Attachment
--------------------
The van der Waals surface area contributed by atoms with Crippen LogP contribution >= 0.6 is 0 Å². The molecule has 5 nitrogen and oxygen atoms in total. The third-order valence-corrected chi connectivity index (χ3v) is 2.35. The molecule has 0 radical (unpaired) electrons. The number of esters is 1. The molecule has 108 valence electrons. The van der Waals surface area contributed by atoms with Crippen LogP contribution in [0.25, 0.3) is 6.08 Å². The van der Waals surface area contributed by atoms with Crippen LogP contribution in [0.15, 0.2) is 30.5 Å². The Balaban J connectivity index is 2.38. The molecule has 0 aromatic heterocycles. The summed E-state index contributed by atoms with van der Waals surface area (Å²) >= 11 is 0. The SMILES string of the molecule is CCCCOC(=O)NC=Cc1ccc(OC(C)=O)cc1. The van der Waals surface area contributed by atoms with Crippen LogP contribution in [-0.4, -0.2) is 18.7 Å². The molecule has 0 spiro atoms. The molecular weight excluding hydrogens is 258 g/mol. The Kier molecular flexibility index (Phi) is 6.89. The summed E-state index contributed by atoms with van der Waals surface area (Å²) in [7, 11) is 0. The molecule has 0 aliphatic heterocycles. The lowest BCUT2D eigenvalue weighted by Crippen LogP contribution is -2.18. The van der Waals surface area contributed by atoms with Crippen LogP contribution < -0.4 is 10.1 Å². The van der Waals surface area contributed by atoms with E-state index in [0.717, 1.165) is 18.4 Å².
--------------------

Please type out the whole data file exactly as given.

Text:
The van der Waals surface area contributed by atoms with Crippen LogP contribution >= 0.6 is 0 Å². The molecule has 5 nitrogen and oxygen atoms in total. The third-order valence-corrected chi connectivity index (χ3v) is 2.35. The molecule has 0 radical (unpaired) electrons. The number of esters is 1. The molecule has 108 valence electrons. The van der Waals surface area contributed by atoms with Crippen LogP contribution in [0.25, 0.3) is 6.08 Å². The van der Waals surface area contributed by atoms with Crippen LogP contribution in [0.15, 0.2) is 30.5 Å². The Balaban J connectivity index is 2.38. The molecule has 0 aromatic heterocycles. The summed E-state index contributed by atoms with van der Waals surface area (Å²) >= 11 is 0. The SMILES string of the molecule is CCCCOC(=O)NC=Cc1ccc(OC(C)=O)cc1. The van der Waals surface area contributed by atoms with Crippen LogP contribution in [-0.4, -0.2) is 18.7 Å². The molecule has 0 spiro atoms. The molecular weight excluding hydrogens is 258 g/mol. The Kier molecular flexibility index (Phi) is 6.89. The summed E-state index contributed by atoms with van der Waals surface area (Å²) in [7, 11) is 0. The molecule has 0 aliphatic heterocycles. The lowest BCUT2D eigenvalue weighted by Crippen LogP contribution is -2.18. The van der Waals surface area contributed by atoms with Crippen LogP contribution < -0.4 is 10.1 Å². The van der Waals surface area contributed by atoms with E-state index in [0.717, 1.165) is 18.4 Å².